Faster Neighborhood Attention: Reducing the O(n^2) Cost of Self Attention at the Threadblock Level

Ali Hassani, Wen-Mei Hwu, Humphrey Shi
Computer Science, Computer Vision and Pattern Recognition, Computer Vision and Pattern Recognition (cs.CV), Artificial Intelligence (cs.AI), Machine Learning (cs.LG)
2024-03-07 00:00:00
Neighborhood attention reduces the cost of self attention by restricting each token's attention span to its nearest neighbors. This restriction, parameterized by a window size and dilation factor, draws a spectrum of possible attention patterns between linear projection and self attention. Neighborhood attention, and more generally sliding window attention patterns, have long been bounded by infrastructure, particularly in higher-rank spaces (2-D and 3-D), calling for the development of custom kernels, which have been limited in either functionality, or performance, if not both. In this work, we first show that neighborhood attention can be represented as a batched GEMM problem, similar to standard attention, and implement it for 1-D and 2-D neighborhood attention. These kernels on average provide 895% and 272% improvement in full precision latency compared to existing naive kernels for 1-D and 2-D neighborhood attention respectively. We find certain inherent inefficiencies in all unfused neighborhood attention kernels that bound their performance and lower-precision scalability. We also developed fused neighborhood attention; an adaptation of fused dot-product attention kernels that allow fine-grained control over attention across different spatial axes. Known for reducing the quadratic time complexity of self attention to a linear complexity, neighborhood attention can now enjoy a reduced and constant memory footprint, and record-breaking half precision latency. We observe that our fused kernels successfully circumvent some of the unavoidable inefficiencies in unfused implementations. While our unfused GEMM-based kernels only improve half precision performance compared to naive kernels by an average of 496% and 113% in 1-D and 2-D problems respectively, our fused kernels improve naive kernels by an average of 1607% and 581% in 1-D and 2-D problems respectively.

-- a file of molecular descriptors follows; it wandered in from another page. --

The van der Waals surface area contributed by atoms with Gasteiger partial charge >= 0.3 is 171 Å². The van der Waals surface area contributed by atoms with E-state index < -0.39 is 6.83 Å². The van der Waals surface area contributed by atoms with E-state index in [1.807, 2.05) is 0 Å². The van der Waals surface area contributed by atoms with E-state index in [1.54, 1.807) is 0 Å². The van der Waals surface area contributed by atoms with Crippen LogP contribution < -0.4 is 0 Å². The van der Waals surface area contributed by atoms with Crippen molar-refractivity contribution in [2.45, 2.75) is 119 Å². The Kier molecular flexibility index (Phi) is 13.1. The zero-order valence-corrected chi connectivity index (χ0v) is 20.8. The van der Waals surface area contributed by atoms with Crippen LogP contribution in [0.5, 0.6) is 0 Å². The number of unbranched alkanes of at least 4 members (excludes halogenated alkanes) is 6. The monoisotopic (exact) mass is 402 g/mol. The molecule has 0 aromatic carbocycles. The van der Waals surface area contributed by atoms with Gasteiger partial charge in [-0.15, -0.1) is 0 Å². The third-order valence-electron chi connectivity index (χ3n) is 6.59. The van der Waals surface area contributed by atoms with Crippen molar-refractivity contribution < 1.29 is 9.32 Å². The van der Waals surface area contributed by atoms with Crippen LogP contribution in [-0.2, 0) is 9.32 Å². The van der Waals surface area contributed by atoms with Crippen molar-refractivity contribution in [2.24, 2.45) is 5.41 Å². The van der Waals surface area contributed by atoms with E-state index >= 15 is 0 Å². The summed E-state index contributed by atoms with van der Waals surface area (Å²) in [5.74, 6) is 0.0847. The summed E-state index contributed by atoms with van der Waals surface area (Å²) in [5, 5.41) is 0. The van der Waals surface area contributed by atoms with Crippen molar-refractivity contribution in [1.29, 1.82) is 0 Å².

PDF: Faster Neighborhood Attention: Reducing the O(n^2) Cost of Self Attention at the Threadblock Level.pdf
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